Precut: Mechanized Timber Frame Construction in Japan

by ziggy on May 4, 2012 -- 3 comments -- Follow

Leave it to Japan. Seriously. I recently stumbled upon this video, which demonstrates the mechanized timber frame building technology that is being employed in Japan to build homes quickly, with little human labor involved.

Japan has one of the richest timber framing traditions, with centuries of experience and a host of complicated styles and techniques that have developed over that time — take a look at The Complete Japanese Joinery book for some intense examples of the work of traditional carpenters.

Well, some of that same timber joinery is now being completely created through the use of highly precise machines. As this video explains, a single factory with less than half a dozen human employees makes all of the timber for 800-1000 homes in a single year using this “precut” method. Gulp.

Japan, as always, seems to be a culture fusing both the new and old continuously, in often striking, or contradictory ways. In one sense, it’s great that they are preserving timber framing in new construction, but it is also extremely disheartening that the human input is so incredibly little in the process.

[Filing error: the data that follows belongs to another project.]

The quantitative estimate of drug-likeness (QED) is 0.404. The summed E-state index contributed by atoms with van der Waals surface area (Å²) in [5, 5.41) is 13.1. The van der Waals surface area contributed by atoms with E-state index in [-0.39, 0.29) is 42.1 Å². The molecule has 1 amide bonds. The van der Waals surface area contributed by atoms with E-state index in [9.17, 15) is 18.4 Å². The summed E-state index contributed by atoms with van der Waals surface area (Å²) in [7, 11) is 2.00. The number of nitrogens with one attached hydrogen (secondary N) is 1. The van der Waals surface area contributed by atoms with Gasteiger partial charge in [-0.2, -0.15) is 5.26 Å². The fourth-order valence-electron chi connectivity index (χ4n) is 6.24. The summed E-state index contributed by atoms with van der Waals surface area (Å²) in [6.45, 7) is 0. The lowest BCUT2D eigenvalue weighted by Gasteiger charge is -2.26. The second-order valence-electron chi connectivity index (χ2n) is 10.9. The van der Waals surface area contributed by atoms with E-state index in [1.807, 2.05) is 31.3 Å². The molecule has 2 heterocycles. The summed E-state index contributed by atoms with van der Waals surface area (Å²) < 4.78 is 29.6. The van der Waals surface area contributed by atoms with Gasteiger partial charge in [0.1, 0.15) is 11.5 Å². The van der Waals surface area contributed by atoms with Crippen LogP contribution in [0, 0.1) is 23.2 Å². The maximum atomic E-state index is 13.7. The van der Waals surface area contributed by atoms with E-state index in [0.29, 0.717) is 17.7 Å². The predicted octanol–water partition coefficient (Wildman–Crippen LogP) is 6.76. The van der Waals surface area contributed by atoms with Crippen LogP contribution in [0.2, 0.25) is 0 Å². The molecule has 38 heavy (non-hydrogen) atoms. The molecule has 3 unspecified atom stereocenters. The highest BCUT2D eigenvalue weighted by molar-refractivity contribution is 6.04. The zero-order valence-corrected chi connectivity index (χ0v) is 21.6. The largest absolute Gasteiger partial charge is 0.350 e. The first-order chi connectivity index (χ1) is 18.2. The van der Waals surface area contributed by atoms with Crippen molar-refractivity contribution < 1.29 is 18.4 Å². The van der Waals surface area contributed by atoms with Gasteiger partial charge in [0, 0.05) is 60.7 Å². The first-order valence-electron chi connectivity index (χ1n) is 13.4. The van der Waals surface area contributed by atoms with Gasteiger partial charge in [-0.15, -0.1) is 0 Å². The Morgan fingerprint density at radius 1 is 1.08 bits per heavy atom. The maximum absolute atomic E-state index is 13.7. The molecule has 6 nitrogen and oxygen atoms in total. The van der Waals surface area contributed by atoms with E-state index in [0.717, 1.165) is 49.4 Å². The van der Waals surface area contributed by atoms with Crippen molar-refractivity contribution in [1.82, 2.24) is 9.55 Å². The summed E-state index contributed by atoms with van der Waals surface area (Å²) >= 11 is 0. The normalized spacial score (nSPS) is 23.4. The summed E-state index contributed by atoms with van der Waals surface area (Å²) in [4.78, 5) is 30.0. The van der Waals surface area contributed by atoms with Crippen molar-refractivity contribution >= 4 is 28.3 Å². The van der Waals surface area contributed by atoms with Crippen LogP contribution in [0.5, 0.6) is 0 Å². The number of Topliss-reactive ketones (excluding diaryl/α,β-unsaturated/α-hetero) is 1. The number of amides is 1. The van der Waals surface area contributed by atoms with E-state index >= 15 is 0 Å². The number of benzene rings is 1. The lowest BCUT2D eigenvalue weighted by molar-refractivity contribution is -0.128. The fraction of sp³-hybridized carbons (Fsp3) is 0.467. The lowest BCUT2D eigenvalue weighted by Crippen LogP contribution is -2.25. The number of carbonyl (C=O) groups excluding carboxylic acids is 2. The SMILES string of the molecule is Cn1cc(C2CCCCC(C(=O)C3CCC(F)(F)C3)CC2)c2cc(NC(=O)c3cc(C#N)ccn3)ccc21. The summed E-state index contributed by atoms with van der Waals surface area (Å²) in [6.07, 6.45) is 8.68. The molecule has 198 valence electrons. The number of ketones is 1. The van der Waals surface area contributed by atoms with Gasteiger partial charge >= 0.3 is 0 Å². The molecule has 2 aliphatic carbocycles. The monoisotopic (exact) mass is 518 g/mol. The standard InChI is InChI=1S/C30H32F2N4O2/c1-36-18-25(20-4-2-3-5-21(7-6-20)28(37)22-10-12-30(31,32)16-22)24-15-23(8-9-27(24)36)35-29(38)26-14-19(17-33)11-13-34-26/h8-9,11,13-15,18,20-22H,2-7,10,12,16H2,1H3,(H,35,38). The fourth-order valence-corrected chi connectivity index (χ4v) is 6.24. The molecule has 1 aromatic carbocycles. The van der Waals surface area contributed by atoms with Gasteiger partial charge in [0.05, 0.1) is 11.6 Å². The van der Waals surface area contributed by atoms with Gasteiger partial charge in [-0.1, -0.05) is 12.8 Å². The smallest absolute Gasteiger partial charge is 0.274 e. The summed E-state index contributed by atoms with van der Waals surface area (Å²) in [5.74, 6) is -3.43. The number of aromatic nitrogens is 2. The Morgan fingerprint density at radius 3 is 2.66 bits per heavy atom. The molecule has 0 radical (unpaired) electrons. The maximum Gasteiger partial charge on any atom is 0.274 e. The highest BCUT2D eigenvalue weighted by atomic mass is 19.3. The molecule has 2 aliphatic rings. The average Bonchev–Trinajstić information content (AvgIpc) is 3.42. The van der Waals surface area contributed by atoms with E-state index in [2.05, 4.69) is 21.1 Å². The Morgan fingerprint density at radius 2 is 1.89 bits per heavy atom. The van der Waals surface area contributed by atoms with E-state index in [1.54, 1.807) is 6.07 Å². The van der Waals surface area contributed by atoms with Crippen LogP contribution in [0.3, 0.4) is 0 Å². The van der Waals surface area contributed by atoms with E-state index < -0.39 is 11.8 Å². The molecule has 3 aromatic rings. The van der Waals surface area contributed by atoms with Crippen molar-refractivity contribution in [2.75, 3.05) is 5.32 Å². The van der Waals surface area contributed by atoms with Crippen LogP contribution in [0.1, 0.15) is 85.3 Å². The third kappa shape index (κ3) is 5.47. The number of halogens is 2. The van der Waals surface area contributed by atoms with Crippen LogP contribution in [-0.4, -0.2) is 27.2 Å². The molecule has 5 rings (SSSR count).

Will the knowledge be lost if only machines are left to make the joinery? How long can one expect to have the huge energy inputs to run a factory like this, anyway?

Send Me More Updates Like This!

  • Scott

    The techno-geek side of me thinks “Hey, That Is So Cool!”..but part of me wonders, as you said, will the skills to do this the old school way be lost at some point in the future(I doubt it-someone will always do things old school)?
    As far as energy-well, people are creative. We develop the energy sources as we need them(usually)and not before. As long as fossil fuels are readily available, we will use them. When they really do run short, you’ll see serious fusion research, and a working fusion reactor(or maybe solar power satellite systems)shortly thereafter..but not until the last possible minute.

  • Joe

    I lived in Japan for 7 years outside of Tokyo- had kitchen remodeled- the Japanese carpenters used hand tools- at first I was concerned with cost and time – but the results were well worth it

  • Dan

    Very cool
    Reminds me of how Sears used to offer an option with their catalog kit homes where you could have all your timbers pre-cut and numbered.

Previous post:

Next post: